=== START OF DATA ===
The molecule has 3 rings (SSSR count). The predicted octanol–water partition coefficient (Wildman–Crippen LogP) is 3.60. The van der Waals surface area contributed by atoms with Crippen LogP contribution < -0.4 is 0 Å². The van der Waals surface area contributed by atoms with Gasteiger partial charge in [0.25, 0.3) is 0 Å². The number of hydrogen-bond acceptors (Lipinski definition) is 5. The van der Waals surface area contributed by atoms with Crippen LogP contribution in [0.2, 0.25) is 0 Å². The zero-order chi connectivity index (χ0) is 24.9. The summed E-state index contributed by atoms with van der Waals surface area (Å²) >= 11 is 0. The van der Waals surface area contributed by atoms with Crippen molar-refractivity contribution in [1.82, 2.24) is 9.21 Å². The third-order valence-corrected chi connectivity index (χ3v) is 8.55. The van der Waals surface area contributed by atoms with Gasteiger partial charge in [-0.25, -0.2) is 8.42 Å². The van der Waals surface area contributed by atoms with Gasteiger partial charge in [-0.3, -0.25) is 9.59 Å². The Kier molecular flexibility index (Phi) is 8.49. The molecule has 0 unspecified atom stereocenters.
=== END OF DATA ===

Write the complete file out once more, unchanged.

The molecule has 3 rings (SSSR count). The predicted octanol–water partition coefficient (Wildman–Crippen LogP) is 3.60. The van der Waals surface area contributed by atoms with Crippen LogP contribution < -0.4 is 0 Å². The van der Waals surface area contributed by atoms with Gasteiger partial charge in [0.25, 0.3) is 0 Å². The number of hydrogen-bond acceptors (Lipinski definition) is 5. The van der Waals surface area contributed by atoms with Crippen LogP contribution in [0.2, 0.25) is 0 Å². The zero-order chi connectivity index (χ0) is 24.9. The summed E-state index contributed by atoms with van der Waals surface area (Å²) >= 11 is 0. The van der Waals surface area contributed by atoms with Crippen molar-refractivity contribution in [1.82, 2.24) is 9.21 Å². The third-order valence-corrected chi connectivity index (χ3v) is 8.55. The van der Waals surface area contributed by atoms with Gasteiger partial charge in [-0.25, -0.2) is 8.42 Å². The van der Waals surface area contributed by atoms with Gasteiger partial charge in [-0.3, -0.25) is 9.59 Å². The Kier molecular flexibility index (Phi) is 8.49. The molecule has 0 unspecified atom stereocenters.